Perhaps one day.
Perhaps one day pot will be fully legalized…any stigma attached to its use will disappear…and no one will have to worry about being drug tested when applying for a job (except perhaps pilots and surgeons).
Today, unfortunately, is not that day.
Just about any stoner or casual user knows the feeling in the pit of the stomach that comes with finding a great new job. “Do they drug test?” “What type of testing do they do?” “Do they only care about meth and coke, or are they going to blow me off because of weed?” It may not be fair, but it’s reality.
Take heart. As long as you’re not dead set on becoming a cop, a doctor or nurse, a child care worker or government employee, there are plenty of opportunities out there which will let you indulge during your off-hours without worrying about your job.
Here are some of them.
White Collar Jobs That Don’t Drug Test
Unless you’re going to be working for a mega-corporation that has mandated testing throughout all of its companies, you can often find high-paying jobs with tremendous responsibility without worrying about urine or blood test results. After all, who would imagine that the hard-driving boss in a suit and tie, who’s the first in the office and the last to leave, is actually a stoner?
- Managerial positions: We’re not just talking about getting a 50¢ raise to be a “manager” at McDonald’s. Statisticbrain did a comprehensive survey that found only 1-2% of company general managers, business managers, project managers, retail managers, and office managers had to be drug tested – and their median salaries ranged from $40,000 to nearly $100,000.
- IT jobs: If you believe the stereotypes, most IT guys and girls would be turned down for jobs if they had to first pass a test for weed. Employers must believe that too, since only about 3% of developers, web designers and IT consultant positions require drug testing.
- Positions in “creative” departments: Companies apparently believe it’s better not to ask where all that creativity comes from; fewer than 4% of graphic designers, marketing staff, artists and copywriters are drug tested before being hired.
- Financial and related services: Nearly anyone can work in real estate without taking a drug test, while only a few percents of insurance agents and loan processors have to pee or give blood. It’s only employees at major banks that are more at risk.
- Freelancing: Whether you’re a writer, programmer, developer, photographer, event planner or bookkeeper, working freelance can provide a number of benefits that make your personal life your own. Deciding not to give yourself a drug test just happens to be one of those benefits.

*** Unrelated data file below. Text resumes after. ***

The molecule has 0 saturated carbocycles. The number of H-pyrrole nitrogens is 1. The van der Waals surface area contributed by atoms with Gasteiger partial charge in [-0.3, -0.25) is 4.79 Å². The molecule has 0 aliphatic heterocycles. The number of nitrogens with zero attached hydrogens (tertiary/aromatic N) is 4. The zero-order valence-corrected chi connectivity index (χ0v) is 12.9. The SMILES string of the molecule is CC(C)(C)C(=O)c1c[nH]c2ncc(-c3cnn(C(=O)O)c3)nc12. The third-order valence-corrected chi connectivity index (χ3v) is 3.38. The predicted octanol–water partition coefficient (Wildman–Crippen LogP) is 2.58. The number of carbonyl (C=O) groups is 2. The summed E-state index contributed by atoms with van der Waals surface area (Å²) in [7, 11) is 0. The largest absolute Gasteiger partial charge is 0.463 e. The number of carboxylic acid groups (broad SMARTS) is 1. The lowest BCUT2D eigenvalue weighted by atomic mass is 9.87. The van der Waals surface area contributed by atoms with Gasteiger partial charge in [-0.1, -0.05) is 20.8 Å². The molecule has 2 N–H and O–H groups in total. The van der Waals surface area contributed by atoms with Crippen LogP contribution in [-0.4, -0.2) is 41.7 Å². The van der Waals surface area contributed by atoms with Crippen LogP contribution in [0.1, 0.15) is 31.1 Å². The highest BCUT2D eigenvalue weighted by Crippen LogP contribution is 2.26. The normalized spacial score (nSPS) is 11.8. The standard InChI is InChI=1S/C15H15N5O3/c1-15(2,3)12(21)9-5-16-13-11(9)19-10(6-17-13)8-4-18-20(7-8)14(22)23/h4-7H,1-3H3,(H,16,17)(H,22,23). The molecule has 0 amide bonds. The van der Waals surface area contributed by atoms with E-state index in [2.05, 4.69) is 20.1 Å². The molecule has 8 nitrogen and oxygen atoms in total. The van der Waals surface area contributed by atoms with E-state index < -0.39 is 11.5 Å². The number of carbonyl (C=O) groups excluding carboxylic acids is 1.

- Entertainment: Many skilled employees, from screenwriters and producers to makeup artists and stagehands, can find work without being subjected to a drug test. Again, it often depends whether you’re working for a large conglomerate, a small indie company or as a freelancer – and whether you’re working in a professional environment or touring with a band. If you’re one of the performers? It’s almost expected that you’ll come up dirty.
Blue Collar and Unskilled Jobs That Don’t Drug Test
Unfortunately and unfairly, blue-collar workers and those without a specific skill are much more likely to be forced to take a drug test before being hired. Skilled factory workers and even union employees are often put under the microscope these days. We won’t bother speculating on the reasons; our guess is probably the same as yours.
In any event, here are jobs you might want to consider if you’re not ready to give up the green in order to earn some green.
- Restaurant and food industry: Fast food chains hardly ever bother making you take a drug test, even though some claim that they do. On the other hand, you’re more likely to be handed a cup or be sent to a lab before some of the major “family” sit-down restaurants will hire you as a server. Standalone or local chain restaurants usually don’t test, even for higher-level jobs like chefs and managers, either because they can’t afford to or they don’t want to drive away qualified employees.
- Beauty industry: The majority of salons and spas don’t test their employees. In fact, many stylists, nail techs, massage therapists and estheticians work as freelancers so employers don’t even worry about whether they’re clean.
- Day labor and temp jobs: This is really up to the client who’s using the temp agency to obtain workers, but if you’re being hired for seasonal or short-term work there’s a much better chance you’ll escape untested.
- Locally-owned businesses: Small mom-and-pop shops are much less inclined to spend money on drug tests for their clerks, drivers and other employees, so they’re a great place to apply.
- “Unskilled” positions: Avoiding dog bites and oncoming traffic are certainly skills, but jobs like dog-walking and pizza delivery fall into this umbrella category, as do groundskeepers and custodians (lawnmowers and janitors to the politically incorrect). The more menial the job or the less experience it requires, the less likely you are to be tested.
If you’ve looked at ads or job postings recently, you know that it’s become common for companies that require a drug test to disclose that fact in advance. Your best bet before applying for a job is to read those ads carefully, and poke around online (Google searches will often lead you to information about specific employers and their testing policies). That can save you a lot of wasted interview time – time you could have spent “relaxing” at home.